In the middle of the summer of 1976 a newly minted physicist came to Fermilab. No one could have guessed what his diverse interests, capabilities and perseverance would develop into at the laboratory. Peter Garbincius, a.k.a. “Peter G,” received his Ph.D. from Cornell University and was a postdoc with MIT before joining the lab. Peter was a member of some of the early fixed-target experiments. After joining the lab, he led the operations, electrical, instrumentation, site support and alignment groups in the Proton Department and Experimental Areas Department. He developed a family of superconducting magnets and installed the cryogenic systems for the experimental areas in preparation for upgraded operations with the Tevatron. He later served terms as the head of the Research Division and deputy head of the Accelerator Division. Recognized for his technical and organizational skills, Peter was one of the leaders of proposals for new machines or experiments. Among these were the proposals for a bottom particle experiment (BTeV), the Very Large Hadron Collider and the International Linear Collider. In 2011, he headed the Office of Program and Project Support and the Office of Integrated Planning. He later joined the DZero experiment in 2012.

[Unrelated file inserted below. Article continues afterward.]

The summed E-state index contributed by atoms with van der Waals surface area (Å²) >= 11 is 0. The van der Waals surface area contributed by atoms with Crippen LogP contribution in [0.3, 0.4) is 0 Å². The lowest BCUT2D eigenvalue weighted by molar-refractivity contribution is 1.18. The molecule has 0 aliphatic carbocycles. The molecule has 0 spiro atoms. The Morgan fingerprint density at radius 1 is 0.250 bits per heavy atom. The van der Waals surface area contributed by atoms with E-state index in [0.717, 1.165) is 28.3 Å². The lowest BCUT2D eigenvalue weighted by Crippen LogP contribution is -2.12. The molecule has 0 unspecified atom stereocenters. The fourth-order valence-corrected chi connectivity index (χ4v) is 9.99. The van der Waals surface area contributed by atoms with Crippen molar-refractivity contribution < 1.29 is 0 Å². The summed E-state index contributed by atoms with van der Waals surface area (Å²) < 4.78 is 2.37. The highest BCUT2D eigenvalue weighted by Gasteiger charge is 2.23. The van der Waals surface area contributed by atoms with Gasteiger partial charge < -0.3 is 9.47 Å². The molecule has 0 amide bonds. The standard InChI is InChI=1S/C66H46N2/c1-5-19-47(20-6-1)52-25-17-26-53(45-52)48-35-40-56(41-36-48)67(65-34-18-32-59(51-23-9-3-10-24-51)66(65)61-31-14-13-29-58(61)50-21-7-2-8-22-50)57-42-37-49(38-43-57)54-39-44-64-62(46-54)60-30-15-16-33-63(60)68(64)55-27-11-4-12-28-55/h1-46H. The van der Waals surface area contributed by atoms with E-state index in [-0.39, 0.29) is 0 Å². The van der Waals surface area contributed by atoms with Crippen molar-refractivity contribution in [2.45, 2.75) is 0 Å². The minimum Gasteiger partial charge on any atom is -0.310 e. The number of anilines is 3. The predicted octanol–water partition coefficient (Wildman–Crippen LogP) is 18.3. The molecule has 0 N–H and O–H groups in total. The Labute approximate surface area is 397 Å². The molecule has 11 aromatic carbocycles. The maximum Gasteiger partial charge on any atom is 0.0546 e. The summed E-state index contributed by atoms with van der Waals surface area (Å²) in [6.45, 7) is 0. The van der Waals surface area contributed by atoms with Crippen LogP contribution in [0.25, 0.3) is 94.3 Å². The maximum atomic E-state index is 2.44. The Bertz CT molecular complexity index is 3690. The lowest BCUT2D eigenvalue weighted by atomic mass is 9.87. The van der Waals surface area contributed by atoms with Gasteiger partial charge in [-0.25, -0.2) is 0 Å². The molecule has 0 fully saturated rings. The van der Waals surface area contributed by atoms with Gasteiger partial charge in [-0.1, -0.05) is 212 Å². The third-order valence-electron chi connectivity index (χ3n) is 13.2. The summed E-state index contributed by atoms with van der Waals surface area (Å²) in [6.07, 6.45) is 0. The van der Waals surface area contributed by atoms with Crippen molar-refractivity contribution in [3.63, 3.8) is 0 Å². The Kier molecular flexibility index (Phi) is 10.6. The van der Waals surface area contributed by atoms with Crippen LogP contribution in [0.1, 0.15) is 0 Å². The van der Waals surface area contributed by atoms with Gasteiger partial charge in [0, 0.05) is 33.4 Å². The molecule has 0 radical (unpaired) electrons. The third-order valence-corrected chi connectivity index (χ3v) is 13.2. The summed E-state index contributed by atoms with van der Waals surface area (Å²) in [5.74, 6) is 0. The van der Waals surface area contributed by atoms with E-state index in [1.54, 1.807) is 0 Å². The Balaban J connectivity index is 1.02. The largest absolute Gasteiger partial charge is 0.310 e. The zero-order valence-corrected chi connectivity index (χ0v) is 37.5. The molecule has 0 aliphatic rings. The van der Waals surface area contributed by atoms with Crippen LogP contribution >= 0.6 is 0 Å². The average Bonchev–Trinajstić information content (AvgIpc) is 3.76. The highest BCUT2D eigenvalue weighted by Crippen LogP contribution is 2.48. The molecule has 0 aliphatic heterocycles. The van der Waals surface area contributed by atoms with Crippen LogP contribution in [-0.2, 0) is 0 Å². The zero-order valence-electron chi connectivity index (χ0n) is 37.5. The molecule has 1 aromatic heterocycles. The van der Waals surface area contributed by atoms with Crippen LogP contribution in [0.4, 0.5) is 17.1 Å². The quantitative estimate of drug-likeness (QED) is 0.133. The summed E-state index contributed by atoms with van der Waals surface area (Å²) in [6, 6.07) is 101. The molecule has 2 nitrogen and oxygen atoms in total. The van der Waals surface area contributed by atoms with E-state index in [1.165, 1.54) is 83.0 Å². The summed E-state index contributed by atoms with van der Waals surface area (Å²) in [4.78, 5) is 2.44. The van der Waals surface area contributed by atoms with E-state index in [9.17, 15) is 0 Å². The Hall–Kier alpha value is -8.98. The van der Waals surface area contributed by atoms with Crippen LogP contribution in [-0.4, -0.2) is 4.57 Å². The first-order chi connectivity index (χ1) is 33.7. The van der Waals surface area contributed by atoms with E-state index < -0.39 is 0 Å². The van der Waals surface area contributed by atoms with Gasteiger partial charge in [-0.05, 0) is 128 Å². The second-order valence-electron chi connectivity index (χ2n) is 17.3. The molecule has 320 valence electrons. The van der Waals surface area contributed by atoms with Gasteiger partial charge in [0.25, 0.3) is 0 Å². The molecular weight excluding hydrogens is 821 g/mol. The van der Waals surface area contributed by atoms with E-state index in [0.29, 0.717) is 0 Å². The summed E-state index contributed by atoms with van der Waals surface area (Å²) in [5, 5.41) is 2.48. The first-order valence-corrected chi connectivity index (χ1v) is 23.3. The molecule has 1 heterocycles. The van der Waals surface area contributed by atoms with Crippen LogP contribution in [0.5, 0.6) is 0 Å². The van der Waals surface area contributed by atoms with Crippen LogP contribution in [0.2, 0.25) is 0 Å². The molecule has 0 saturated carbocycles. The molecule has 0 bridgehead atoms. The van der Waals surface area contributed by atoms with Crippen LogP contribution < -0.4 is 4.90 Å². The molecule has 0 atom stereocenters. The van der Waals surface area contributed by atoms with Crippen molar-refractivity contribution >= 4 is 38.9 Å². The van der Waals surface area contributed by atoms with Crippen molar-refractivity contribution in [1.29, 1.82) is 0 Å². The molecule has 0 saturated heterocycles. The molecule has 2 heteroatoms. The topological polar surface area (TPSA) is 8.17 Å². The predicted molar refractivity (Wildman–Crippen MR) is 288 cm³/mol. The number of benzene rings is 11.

One would naturally assume that all the previous assignments would keep him completely occupied. That was surely not the case. In July 1999, Garbincius, a Batavia resident, organized the Ask-a-Scientist program to help Fermilab visitors understand the world-class science that goes on in their neighborhood and to strengthen relationships between Fermilab and community residents. Peter said, “We’ll even help with the kid’s science and math homework.” The Ask-a-Scientist program is still going strong 20 years later.
Peter went on to lead various groups working on numerous other scientific efforts ranging from a review of the German TESLA accelerator proposal to the International Linear Collider and the Muon Accelerator Program, to name a few. In his spare time, he can be found fly fishing and showing pictures of his latest catch.
On a personal note, I have worked with Peter numerous times over his career and have enjoyed exchanging technical, sports, and aviation stories with him. I’m sure he will be in to say hello periodically. There is one story that must be told in person. You’ll have to ask him about the Pink Flamingos. Good luck in your retirement Peter!
Please join us for a retirement reception for Peter on Wednesday, Jan. 22, from 2-3 p.m. in the Wilson Hall second-floor crossover.
Paul Czarapata is Fermilab deputy chief engineer and associate division head for engineering and support in the Accelerator Division.